Gabriela Romanow (Executive Producer, Producer) The daughter of a professional violinist, Gabriela has been raising money for and managing non-profit organizations for over 30 years. She lived and worked in Puerto Rico in the early 1980s, and then was development and communications director for ACCION International for a dozen years. From there, she created and led the Brookline Library Foundation, raising $4 million for a restoration and renovation of the historic library. She partnered in the creation and management of Double Exposure, a photography exhibit about climate change that toured museums throughout United States for four years. She was development director at Living on Earth, a public radio program. She has raised funds for a rare disease, Neuromyelitis Optica (NMO). And she has served on the boards of many organizations. She is excited to embark on her first documentary with Doug Block.
Doug Block (Director) Doug Block is a New York-based documentary filmmaker whose critically acclaimed films have won countless awards, screened in dozens of leading film festivals, and been seen in theaters and broadcast on television throughout the world. His most recent film, 112 Weddings, was the opening night film of the 2014 Full Frame Documentary Film Festival, and was broadcast on HBO, BBC, ZDF-ARTE among others. The Kids Grow Up (Special Jury Prize, Silverdocs) was released theatrically by Shadow Distribution and broadcast on HBO on Fathers Day, 2011. His previous film, 51 Birch Street, was named one of the Ten Best Films of 2006 by the NY Times, and top five documentaries of the year by the National Board of Review. Block also directed The Heck With Hollywood! (1991), the Emmy nominated Home Page (1999) and the short The Children Next Door (2012). In addition to his own films, Block’s credits as producer include: Silverlake Life, Jupiter’s Wife, A Walk Into the Sea: Danny Williams and the Warhol Factory, The Edge of Dreaming and Resurrect Dead: The Mystery of the Toynbee Tiles. Block is the founder and co-host of The D-Word, the leading online discussion forum for documentary professionals worldwide.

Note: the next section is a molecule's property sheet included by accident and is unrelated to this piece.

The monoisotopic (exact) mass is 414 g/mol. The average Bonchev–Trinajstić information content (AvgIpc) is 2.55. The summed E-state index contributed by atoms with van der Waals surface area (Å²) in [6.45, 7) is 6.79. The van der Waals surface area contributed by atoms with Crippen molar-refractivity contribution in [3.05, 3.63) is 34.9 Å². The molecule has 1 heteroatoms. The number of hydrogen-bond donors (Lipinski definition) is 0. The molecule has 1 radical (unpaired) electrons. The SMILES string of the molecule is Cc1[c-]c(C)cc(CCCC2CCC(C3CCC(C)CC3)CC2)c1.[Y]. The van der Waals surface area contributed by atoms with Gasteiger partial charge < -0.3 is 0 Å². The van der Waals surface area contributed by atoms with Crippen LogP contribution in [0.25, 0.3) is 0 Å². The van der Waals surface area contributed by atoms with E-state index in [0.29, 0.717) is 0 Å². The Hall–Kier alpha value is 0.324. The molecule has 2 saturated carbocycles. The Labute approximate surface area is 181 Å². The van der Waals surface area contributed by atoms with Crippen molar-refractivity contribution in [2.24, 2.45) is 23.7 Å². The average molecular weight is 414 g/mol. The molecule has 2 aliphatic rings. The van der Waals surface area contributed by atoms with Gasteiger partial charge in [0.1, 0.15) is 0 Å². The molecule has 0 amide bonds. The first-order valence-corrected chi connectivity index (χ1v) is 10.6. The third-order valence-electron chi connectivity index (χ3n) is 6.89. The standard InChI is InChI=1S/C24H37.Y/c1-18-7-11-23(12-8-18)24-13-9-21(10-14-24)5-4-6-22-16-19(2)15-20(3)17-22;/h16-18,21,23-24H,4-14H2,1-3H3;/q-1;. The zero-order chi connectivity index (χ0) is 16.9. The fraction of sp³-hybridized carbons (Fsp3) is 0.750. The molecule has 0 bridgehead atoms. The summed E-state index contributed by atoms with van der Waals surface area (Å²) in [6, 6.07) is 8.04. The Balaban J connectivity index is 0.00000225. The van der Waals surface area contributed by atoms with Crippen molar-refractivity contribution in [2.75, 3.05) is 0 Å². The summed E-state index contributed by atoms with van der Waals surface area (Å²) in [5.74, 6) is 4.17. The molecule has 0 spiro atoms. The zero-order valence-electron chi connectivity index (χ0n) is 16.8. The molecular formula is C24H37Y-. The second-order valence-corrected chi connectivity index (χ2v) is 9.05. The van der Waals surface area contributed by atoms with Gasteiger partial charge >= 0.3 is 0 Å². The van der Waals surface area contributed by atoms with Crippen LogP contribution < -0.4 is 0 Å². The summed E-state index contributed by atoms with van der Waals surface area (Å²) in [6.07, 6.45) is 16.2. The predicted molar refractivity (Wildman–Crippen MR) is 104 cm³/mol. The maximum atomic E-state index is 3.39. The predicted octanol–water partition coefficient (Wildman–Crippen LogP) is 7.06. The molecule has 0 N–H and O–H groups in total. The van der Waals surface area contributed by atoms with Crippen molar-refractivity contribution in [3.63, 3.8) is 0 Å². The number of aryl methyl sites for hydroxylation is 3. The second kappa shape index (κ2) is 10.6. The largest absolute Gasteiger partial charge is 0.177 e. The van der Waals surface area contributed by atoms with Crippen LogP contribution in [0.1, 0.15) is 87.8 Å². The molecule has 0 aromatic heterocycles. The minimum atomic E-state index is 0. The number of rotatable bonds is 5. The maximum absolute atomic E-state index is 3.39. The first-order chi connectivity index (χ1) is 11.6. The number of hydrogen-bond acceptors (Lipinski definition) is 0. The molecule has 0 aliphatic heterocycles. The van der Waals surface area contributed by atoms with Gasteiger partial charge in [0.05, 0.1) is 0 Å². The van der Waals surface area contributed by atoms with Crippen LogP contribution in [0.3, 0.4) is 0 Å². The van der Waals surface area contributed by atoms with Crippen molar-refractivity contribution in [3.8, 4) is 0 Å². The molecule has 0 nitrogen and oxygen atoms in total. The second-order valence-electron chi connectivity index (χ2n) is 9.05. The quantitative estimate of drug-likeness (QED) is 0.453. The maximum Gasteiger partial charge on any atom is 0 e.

Sabrina Aviles (Line Producer) Sabrina Avilés has worked as an independent film and video producer for over 25 years, many of which have taken her throughout Latin America, Canada and Europe. Her list of credits include American Experience’s “American Comandante,” “An Unexpected History: the Story of Hennessy and African Americans” and “The Raising of America,” a PBS documentary series about early childhood development produced by California Newsreel. In 2012, she worked on the Peabody award-winning PBS series, “Latino Americans.” That same year, Ms. Avilés received development funds from the prestigious Independent Television Services (ITVS) to begin work on a documentary about the sterilization of Puerto Rican women. As an independent producer, Ms. Avilés has also co-produced independent documentaries, among them: Mi Puerto Rico (1995), a 90-minute documentary on the history of Puerto Rico. A member of NALIP (National Association of Independent Producers), she also co-directed the Boston Latino International Film Festival from 2004 – 2007. In January 2016, Ms. Avilés became the new Executive Director of BLIFF. Born in Washington Heights, Ms. Avilés’ family originates from Puerto Rico and the Dominican Republic. She earned a B.S. in Broadcasting/Film from Boston University.